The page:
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Posted (edited)

While explaining how the mission needs to be carried out is essential, too much of "Blah blah blah blah, secret base. Blah blah blah, nuclear missile bomb...." causes a great loss of interest. :)

Edited by WytchDokta

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Posted

Like the briefing for the intro mission of World War III Gold Edition..... :whistle:

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Posted

Not that I have played any GR in a long time. I'll still offer my $0.02.

1) A mission should be achievable using multiple approaches. Those approaches should be reasonably balanced, so that the penalty (or reward) for making a choice does not make the mission too hard/easy.

2) Choices/decisions should be clear. This impacts how you write the briefing and how you script the mission. Skip the rambling prose in the briefing and tell people what they need to do and how they are nominally supposed to do it. Any changes that come up in game should be clearly presented (no 20 line text box that is up for 2 seconds in the middle of a firefight). Better to use chat messages and adjust the objectives dynamically. Again, keep the choices balanced, this is not a puzzle game where you want people to try things until they guess how you scripted the "winning plan".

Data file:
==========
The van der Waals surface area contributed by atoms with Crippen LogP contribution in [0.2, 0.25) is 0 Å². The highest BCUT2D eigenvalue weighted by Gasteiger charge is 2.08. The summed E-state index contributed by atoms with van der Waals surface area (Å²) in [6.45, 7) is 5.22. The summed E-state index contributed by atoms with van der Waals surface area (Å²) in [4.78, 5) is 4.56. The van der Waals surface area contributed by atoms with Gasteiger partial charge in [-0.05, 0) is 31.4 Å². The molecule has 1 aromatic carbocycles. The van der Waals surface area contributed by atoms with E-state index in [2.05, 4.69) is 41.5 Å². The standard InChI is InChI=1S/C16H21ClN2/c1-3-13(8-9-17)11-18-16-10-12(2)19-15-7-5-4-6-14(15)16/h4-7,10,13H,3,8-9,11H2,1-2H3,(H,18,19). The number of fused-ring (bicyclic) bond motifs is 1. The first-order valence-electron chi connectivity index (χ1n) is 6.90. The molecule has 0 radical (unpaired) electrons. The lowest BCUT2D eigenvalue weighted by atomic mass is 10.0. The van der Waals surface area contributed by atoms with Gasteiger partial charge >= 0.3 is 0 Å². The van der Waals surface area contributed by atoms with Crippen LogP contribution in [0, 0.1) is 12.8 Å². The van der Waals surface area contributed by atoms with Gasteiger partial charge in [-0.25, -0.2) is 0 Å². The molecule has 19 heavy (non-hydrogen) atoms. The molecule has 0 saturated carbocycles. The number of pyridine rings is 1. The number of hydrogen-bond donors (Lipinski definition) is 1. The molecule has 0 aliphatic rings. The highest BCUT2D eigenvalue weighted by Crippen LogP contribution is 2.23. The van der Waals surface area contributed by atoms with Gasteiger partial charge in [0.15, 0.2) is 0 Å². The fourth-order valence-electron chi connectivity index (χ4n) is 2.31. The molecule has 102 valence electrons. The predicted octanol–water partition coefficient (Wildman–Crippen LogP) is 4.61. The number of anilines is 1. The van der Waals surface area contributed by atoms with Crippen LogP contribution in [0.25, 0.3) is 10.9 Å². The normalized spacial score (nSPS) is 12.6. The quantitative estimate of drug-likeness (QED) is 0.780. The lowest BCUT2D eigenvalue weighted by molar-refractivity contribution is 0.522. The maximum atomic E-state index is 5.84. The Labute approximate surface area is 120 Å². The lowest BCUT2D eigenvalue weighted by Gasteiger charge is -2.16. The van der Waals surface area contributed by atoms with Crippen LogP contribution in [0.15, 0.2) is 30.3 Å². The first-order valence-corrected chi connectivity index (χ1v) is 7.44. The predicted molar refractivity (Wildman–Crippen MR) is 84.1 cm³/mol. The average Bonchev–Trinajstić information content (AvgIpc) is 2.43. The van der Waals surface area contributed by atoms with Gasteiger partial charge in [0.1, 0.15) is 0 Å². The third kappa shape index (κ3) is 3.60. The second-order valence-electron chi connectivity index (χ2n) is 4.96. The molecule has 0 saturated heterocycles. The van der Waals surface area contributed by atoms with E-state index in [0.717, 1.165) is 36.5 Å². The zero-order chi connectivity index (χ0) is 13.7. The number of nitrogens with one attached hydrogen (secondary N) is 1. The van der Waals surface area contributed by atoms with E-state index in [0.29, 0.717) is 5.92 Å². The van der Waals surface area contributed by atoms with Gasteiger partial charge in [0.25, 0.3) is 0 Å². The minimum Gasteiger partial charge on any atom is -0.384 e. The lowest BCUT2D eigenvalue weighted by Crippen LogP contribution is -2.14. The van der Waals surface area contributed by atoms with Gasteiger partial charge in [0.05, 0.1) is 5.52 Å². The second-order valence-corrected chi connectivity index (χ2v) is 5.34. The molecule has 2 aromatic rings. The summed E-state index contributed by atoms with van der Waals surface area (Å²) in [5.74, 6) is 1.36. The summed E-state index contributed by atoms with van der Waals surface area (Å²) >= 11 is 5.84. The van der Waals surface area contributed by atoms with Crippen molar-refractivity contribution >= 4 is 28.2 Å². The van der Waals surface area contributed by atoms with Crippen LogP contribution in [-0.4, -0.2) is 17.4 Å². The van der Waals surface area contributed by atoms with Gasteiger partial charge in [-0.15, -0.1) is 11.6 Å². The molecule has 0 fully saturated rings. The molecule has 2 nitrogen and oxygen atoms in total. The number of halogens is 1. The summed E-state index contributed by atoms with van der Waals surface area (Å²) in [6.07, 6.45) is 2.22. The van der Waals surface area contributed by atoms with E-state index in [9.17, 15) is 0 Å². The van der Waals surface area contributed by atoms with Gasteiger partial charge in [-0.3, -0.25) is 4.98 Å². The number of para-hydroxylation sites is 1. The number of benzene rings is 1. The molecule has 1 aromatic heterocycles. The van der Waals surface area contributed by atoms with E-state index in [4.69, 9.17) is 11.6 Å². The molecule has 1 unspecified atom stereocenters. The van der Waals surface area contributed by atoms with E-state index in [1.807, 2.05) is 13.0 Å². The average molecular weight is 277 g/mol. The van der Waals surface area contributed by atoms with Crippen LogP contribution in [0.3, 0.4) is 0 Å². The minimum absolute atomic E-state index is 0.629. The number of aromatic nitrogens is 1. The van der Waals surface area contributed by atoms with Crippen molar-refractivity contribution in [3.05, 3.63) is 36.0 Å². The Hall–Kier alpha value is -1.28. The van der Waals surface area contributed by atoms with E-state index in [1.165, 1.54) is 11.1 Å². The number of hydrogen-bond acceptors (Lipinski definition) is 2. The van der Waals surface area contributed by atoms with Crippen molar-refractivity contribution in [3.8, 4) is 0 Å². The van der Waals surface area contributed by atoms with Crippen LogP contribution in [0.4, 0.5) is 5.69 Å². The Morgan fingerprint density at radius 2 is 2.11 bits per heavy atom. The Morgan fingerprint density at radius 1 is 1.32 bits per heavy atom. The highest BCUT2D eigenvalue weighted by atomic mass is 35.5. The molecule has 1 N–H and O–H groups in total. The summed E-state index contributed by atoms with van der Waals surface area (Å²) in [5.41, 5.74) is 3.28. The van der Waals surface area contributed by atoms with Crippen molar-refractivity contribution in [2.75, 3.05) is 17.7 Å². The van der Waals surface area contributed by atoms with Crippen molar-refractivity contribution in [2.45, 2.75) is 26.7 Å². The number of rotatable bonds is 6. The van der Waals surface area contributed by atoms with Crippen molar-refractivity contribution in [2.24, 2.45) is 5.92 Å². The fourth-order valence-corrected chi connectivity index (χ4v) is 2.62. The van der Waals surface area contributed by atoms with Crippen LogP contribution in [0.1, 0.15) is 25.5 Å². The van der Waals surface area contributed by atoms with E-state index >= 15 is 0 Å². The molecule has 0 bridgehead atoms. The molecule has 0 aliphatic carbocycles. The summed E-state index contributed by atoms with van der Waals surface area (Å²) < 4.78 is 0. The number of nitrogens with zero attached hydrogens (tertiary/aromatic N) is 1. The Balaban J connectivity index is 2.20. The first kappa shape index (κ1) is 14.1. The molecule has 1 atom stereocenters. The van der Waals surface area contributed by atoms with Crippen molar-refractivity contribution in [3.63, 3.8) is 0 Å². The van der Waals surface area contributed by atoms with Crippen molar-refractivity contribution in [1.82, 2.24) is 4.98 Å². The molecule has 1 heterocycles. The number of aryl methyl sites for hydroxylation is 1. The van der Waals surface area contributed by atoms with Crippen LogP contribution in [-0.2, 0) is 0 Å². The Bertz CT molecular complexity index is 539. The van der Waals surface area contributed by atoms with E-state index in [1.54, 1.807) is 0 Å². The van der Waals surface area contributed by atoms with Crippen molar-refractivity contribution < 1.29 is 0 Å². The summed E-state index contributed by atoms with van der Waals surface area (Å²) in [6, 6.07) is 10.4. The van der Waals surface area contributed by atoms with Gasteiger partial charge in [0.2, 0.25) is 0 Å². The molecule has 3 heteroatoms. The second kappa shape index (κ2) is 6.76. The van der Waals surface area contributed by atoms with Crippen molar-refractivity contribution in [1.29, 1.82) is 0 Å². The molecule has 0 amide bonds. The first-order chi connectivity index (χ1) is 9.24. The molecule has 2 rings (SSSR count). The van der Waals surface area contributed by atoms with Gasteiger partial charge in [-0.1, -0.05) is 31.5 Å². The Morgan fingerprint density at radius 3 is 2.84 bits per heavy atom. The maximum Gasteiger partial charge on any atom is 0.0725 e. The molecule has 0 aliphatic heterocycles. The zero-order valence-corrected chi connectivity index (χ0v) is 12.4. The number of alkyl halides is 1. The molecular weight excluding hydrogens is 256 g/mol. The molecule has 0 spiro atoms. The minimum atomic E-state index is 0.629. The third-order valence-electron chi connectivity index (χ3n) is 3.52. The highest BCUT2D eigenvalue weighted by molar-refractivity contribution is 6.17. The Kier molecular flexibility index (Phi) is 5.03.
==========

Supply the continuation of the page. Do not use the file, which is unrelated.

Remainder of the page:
3) Failure (and extraction) should always be an option. I hate missions that will not let you extract until you have done "everything," or missions that just fail because you ran out of AT weapons or demo charges. Give the players a chance to improvise, maybe they can recover/find a kit, maybe they just lose an objective, maybe they decide they are going to "run for the chopper" and escape with what they have left. This is another form of choice that the players should have and will improve their sense of immersion.

4) Make the script a "living environment" for the players. Think about your script as running a high level commander/AI for all of the actors on the map, and make them react to the things the player does. For replayability using a bit of randomness to reactions and reaction timing can be a huge bonus. This forces players to watch what is happening around them and make decisions/choices rather than "ride on a rail" and shoot at the popup targets.

These are the principals I used when working on tournament scripts (never and randomness in those), and I believe they apply to just about any type of mission, be it a rescue, stealth demo, firefight, or run to the extract scenario. The ramifications of these guidelines change based on the scenario, but the core ideas remain and can help you create a more engaging and immersive environment for your players.